Years before John McLaughlin began a deep investigation into the music of India that resonates to this day, there was Jazz Meets India
. It wasn't the first time that Indian music had crept into popular western cultureThe Beatles
and John Coltrane
, amongst others, had already seen to thatbut this 1967 MPS date was an early experimental meshing of linear Eastern modality with free jazz improv. There have been plenty of failed cross-cultural experiments, but thanks to Promising Music's ongoing MPS reissue series, this conjoined septet of European improvising trio, traditional Indian classicists and a couple of additional horn players proves an unqualified success.
Comprising only three compositionstwo extended pieces and one relatively brief one at just over five minutesthe premise of Jazz Meets India arose when MPS producer Joachim Ernst Berendt asked pianist Irene Schweizer
's drummer, Mani Neumeier, if he had any connection with Indian musicians. The drummer had studied with sitarist/tablaist Dewan Motihar a couple years earlier in London, and Motihjar was, himself, a student of Ravi Shankar
already on the ascendancy to international stardom at this time. With Neumeier's insistence of including saxophonist Barney Wilen, and the additional of trumpeter Manfred Schoof
, this mix of eastern and western instruments works precisely because, at the core of all three pieces, is a fundamental that's not jazzed up, nor toned down. Instead, both sides moving towards a common middle ground where individual authenticity remains, while creating something fresh and exciting.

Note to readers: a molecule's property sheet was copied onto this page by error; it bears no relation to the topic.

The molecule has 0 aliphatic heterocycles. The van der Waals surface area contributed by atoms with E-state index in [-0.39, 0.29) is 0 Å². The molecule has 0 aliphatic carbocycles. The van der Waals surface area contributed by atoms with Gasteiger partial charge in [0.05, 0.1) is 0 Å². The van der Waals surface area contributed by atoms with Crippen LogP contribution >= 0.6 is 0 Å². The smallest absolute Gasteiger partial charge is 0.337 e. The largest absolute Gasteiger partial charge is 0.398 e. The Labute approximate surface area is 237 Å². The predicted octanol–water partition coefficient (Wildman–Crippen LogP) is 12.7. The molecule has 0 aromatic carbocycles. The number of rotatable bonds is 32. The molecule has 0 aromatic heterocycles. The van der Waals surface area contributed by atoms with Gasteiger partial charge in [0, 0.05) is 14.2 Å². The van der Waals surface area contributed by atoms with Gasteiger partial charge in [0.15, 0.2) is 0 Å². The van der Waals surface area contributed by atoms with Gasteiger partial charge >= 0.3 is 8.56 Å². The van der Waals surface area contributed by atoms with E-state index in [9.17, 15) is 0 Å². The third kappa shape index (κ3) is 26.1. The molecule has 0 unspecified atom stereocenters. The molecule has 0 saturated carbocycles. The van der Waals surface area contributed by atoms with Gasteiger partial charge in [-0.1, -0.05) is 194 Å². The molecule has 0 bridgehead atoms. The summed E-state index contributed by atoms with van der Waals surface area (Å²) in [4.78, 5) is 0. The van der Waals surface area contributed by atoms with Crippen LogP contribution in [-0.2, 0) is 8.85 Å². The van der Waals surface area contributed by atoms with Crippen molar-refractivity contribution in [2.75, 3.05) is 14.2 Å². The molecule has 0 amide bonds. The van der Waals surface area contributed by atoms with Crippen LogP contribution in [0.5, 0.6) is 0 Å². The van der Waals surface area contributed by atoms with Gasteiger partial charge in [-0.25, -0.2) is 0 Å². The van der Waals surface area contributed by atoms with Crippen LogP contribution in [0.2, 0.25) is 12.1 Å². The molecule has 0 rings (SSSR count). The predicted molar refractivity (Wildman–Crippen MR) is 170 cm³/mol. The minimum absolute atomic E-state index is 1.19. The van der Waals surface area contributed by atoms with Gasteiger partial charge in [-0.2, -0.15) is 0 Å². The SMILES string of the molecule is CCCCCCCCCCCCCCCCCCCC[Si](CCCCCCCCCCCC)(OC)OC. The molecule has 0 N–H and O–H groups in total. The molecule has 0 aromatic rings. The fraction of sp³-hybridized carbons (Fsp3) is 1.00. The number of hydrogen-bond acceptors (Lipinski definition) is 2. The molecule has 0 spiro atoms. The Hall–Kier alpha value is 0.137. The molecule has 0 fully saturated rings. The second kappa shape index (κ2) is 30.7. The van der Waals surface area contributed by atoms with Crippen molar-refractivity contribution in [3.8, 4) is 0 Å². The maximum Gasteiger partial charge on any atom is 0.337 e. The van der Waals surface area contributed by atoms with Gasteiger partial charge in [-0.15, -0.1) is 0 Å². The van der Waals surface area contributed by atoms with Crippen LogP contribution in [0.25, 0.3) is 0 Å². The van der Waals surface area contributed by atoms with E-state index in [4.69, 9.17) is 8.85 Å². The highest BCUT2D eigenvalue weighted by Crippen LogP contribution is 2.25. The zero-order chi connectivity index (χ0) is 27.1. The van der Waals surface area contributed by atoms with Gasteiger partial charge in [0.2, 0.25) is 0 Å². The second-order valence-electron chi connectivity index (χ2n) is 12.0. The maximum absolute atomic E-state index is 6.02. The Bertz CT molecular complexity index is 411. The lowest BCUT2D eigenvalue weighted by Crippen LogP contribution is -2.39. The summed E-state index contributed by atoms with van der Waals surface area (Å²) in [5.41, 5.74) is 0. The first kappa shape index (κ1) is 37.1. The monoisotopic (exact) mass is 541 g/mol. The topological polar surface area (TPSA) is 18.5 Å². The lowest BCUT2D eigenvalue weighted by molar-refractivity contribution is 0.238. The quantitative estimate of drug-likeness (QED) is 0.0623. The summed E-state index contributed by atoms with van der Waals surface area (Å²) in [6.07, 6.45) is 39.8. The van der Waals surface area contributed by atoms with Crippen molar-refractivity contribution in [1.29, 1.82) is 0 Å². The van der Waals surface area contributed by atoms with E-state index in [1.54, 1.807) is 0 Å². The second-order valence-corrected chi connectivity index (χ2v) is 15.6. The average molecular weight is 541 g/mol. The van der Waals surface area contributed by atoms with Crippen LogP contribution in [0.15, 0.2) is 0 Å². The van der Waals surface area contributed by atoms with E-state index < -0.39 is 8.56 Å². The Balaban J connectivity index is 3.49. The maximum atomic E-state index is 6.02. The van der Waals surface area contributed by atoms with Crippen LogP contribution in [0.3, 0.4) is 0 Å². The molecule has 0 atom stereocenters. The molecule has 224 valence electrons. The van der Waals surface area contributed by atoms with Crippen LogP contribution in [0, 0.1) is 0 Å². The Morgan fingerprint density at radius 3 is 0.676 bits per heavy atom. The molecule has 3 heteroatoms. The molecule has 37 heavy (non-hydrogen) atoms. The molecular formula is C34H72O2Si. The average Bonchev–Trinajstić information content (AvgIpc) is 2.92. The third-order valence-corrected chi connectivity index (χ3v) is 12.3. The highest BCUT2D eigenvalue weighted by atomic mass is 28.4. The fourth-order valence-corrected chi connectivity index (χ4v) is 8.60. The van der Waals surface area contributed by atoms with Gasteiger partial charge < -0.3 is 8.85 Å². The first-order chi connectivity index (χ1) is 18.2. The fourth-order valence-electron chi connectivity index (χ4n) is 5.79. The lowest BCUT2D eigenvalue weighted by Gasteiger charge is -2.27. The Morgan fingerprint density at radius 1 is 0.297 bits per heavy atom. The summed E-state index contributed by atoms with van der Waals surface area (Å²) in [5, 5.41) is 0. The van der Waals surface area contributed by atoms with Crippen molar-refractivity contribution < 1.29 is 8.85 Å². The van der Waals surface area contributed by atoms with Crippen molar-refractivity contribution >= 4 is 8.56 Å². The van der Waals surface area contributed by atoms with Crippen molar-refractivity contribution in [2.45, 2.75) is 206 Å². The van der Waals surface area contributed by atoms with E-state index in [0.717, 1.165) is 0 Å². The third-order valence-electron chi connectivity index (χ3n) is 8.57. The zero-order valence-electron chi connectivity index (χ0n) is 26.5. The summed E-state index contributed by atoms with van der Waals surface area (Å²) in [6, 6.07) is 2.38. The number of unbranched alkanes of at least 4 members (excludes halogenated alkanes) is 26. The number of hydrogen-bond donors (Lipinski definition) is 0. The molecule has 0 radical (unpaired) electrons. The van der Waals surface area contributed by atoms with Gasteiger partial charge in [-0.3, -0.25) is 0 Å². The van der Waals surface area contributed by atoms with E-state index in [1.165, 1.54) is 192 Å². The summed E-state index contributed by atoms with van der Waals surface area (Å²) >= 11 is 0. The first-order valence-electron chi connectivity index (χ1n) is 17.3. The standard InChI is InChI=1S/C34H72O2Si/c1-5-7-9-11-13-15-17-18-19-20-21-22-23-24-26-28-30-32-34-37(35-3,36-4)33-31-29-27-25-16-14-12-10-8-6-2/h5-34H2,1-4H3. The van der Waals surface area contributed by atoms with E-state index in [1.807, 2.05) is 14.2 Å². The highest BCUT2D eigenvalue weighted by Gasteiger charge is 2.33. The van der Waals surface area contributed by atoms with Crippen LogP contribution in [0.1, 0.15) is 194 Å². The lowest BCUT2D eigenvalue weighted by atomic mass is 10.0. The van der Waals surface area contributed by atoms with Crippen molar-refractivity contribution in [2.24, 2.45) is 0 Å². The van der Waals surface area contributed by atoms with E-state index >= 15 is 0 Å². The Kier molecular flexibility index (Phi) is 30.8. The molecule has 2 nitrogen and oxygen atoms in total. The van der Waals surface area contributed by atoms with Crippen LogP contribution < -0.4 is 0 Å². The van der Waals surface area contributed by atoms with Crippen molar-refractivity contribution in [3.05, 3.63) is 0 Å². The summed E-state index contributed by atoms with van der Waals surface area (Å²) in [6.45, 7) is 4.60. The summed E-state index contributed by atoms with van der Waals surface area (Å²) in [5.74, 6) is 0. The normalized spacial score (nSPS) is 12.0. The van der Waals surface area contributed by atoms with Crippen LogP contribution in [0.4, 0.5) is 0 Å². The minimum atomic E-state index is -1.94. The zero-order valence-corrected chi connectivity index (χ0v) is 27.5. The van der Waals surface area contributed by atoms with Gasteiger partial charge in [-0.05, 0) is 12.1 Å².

The 17-minute "Sun Love," co-written by Motihar and Neumeier, begins steeped in Indian traditionalism, with Kusum Thakur's droning tambura and Motihar's sitar patiently finding their way to a tablaist Keshav Sathe's more defined pulse. Schweizer's trio doesn't enter until after the four-minute mark, but when they do, they're clearly coming from a space heralded by Coltranealbeit more gentlyas Neumeier injects a 6/8 swing over Sathe's longer rhythmic pattern. Bringing a chordal instrument into the mix of this largely linear music could displace it, but instead Schweizer's increasingly active playing respects the piece's inherent modality, drawing on McCoy Tyner
for inspiration but going to areas of even freer expressionism. Schoofwhose recently reissued Resonance
(ECM, 2009) was nothing short of revelationalplays with equal license, as does Wilen, who adopts a less nasal tone than that of Coltrane's.
"Yaad" provides a brief moment of contemplation, Wilen's saxophone a delicate foil for Motihan's gentle singing, but it's Schoof's closing "Brigach and Ganges" that's Jazz Meets India's greatest success. Starting with Uli Trepte's microtonal-centric bowed bass and some empathic yet lyrical interaction between Schoof and Wilen, over the course of 14 minutes it builds towards the disc's greatest reckless abandon; Neumeier and Scweizer, in particular, playing with unbridled fire matched, perhaps surprisingly, by Motihan.
Neither east nor west, yet redolent of both, Jazz Meets India is an overlooked gem from the MPS catalogue, one that may have seemed more innovative at the time of its release, but which remains engaging nearly 45 years after it was first recorded.
Personnel: Irène Schweizer: piano; Uli Trepte: acoustic bass; Mani Neumeier: drums; Dewan Motihar: sitar, vocals; Keshav Sathe: tablas; Kusum Thakur: tambura; Manfred Schoof: trumpet, cornet; Barney Wilen: soprano and tenor saxophones.